Chicago mayor Rahm Emanuel's response rings true: Chicago students were not acknowledged during the strike. These students were left several days without an education, which is a failure in the system itself whereas teachers did not find an adequate means of fixing their problems. Understandably, teachers have grievances that must be addressed; however, allowing a strike to continue that long questions the real focus of the Chicago school system at-large. (Is the focus of the children at stake here? Why, during this debate, did no one offer to return to school to support the children?) In my opinion, it seems as if the main focus (the welfare of the children) was completely disregarded.
If I were a teacher, I'd remember my purpose: to teach the children. Again, these teachers lost their purpose. CNN reported that 350,000 students were not able to attend schools for 8 days. How does this look? It appears to me that the teachers claimed their proposals in the names of their students only to get their own agendas passed, which was pitifully done and executed. I think it's a disgrace to the educational system that it mocks.
While the teacher's strike is not unprecedented, and may indeed have been long overdue, I have to question the loyalty of these teachers to their students. I neither agree nor disagree with their actions, but having been raised in the public school system, and had so many teachers that were so overqualified for their positions, I can honestly say that I don't think any of my previous teachers would have left me without school for a week. There is an issue in the education system and it should be addressed, but this was an inappropriate way for it to be handled. As a grateful student for my many years of undeserved quality public education, I encourage future teacher groups to stand together, without leaving the student's best interests behind.
This quote exemplifies what should be at the core of a protest like this. Above all else, the children and their future are the most important issue. This, however, does not mean that the rights and concerns of the teachers are any less important. It says quite the opposite, actually. In order to provide the best education and opportunities for the children, the best resources must be put forth in order to help ensure this. This quote seems to imply that the strikers are using the students as pawns in their dispute. However, if you look at the big picture it can be argued that the children were used as pawns when their instructors rights' were neglected, thus putting their education in jeopardy.
I have to say I agree with Mayor Emanuel on this comment. When I first heard about the Chicago teachers' strike, I assumed theirs was a righteous cause. As the son of a public school librarian and a student considering going into teaching, I am well-aware that teachers are often underpaid and overqualified. During budget cuts, education is one of the first sectors to be chipped away at, despite America's plummeting competitiveness in this area compared to many European and Asian nations. Chicago has such a situation on their hands: they are already facing a $1 billion deficit in the school system for next year, but rather than proposing cuts, they are fighting a 16% increase in pay proposed by the Teacher Union.I understand the teachers' grievances with increases in teacher evaluations and standardized testing, and the reduction on limitations to prevent them from being fired suddenly, but I think they are demanding too much at the wrong time. The average yearly salary for a teacher in Chicago is $76,000, which is around $20,000 above the national average ($56,069 for 2010-2011 school year). Additionally, I see significant hypocrisy in their negotiation strategy, which Mayor Emanuel criticizes in the above quote. How can these teachers unexpectedly abandon the schools, the only feasible source of daytime childcare for many working parents, and simultaneously demand pay increases? Doing so places a significant strain on the income of these parents, whose job schedules will be affected by a dispute which has nothing to do with them, and places a tax burden on the already struggling school system and city. Again, I can empathize with these teachers, but I agree with Mayor Emanuel that their strategies in this instance are overzealous.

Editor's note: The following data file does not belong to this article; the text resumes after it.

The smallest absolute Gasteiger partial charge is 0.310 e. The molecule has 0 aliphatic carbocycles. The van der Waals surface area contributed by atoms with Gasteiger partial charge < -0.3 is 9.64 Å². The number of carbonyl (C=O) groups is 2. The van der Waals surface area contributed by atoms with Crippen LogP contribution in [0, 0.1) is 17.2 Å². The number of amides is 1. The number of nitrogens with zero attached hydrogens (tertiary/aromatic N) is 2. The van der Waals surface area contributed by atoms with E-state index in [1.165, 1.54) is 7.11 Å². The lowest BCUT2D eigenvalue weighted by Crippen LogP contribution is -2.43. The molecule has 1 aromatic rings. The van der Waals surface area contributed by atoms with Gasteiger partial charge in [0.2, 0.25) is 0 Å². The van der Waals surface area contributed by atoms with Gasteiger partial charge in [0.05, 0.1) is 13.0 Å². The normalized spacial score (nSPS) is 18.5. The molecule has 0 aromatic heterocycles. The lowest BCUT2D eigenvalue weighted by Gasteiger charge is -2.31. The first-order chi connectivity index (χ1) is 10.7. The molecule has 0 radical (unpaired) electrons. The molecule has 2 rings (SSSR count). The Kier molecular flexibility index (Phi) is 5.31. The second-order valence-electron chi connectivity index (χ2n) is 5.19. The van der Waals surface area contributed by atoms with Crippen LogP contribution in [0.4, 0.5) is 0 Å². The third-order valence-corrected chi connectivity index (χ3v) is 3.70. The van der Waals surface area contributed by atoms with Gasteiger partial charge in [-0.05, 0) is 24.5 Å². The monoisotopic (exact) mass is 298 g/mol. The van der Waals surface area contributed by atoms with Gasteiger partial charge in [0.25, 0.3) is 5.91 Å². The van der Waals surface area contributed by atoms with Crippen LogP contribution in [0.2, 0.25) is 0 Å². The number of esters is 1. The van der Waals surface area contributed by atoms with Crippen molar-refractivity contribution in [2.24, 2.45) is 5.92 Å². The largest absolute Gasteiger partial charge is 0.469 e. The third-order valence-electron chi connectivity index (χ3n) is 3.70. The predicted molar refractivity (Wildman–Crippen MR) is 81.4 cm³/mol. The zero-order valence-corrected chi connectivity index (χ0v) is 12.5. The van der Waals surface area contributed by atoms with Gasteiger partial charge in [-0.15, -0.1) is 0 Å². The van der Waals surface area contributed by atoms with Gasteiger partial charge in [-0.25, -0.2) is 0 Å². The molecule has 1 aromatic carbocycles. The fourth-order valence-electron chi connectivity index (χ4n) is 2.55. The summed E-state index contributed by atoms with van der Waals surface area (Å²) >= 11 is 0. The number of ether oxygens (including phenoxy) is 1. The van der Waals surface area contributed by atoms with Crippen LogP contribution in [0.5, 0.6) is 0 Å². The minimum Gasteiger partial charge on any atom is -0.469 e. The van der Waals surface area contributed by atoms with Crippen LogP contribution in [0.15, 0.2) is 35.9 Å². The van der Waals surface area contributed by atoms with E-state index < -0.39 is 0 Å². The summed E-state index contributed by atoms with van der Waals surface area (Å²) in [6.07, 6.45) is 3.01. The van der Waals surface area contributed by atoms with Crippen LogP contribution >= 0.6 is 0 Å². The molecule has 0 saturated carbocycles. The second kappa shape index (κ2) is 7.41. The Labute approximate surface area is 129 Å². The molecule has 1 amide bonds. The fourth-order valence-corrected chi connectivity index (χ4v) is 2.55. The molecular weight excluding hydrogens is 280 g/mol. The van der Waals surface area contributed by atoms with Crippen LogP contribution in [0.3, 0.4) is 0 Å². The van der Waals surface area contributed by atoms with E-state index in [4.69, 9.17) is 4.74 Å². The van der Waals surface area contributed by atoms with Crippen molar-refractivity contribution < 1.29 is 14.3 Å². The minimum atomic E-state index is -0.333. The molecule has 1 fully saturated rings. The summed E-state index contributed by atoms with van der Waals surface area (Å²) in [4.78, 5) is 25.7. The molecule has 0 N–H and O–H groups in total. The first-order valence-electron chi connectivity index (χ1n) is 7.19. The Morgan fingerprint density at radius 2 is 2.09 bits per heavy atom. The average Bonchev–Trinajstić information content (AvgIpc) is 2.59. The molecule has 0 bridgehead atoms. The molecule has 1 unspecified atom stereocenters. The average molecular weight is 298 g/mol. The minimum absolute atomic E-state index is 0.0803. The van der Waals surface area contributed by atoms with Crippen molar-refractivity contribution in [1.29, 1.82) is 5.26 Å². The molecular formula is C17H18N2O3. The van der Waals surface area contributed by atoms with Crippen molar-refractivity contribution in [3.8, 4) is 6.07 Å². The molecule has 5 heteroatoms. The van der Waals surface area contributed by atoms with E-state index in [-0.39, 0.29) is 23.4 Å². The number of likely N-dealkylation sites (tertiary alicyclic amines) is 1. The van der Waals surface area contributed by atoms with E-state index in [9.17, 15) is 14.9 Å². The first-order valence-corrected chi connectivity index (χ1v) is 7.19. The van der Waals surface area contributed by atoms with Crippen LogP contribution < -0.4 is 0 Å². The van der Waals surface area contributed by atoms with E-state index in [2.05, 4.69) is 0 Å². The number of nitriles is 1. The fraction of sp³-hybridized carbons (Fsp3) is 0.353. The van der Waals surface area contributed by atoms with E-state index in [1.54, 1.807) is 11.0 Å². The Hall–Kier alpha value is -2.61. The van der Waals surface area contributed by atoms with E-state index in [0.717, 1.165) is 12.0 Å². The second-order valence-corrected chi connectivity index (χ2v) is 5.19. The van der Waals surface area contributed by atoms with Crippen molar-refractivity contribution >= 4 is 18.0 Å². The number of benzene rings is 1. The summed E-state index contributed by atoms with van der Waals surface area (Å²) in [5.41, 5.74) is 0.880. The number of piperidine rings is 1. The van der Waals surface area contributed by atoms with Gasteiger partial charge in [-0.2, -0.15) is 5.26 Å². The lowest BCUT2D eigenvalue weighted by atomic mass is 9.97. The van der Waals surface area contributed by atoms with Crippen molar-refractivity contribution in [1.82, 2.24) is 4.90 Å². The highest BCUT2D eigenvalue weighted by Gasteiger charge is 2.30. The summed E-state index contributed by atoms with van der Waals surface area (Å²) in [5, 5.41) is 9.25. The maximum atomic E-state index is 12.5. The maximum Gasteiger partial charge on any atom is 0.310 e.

I believe in the power and responsibility of the people. However, the unionization of workers often can lead to negative consequences. There is an overwhelming and nearly-universal sense of entitlement among them; that's why they create unions: to work together for mutual benefit. But that also makes them clamor for reform when there is no need for it. The teacher's strike, as Emanuel says, is detrimental to students as well. Unions are completely self-centered and turn a blind eye towards their effect on others.
Teachers get off for every holiday and for the entire summer. Besides designing their curriculum, there's only the day-to-day grading and instruction that factors into their workload. I cannot trivialize their contribution to society at large; however, they are compensated fully well for their services. And teacher's unions are examples of how their cause goes too far.
This quote seems to imply that the strikers are using the students as pawns in their dispute.But that also makes them clamor for reform when there is no need for it.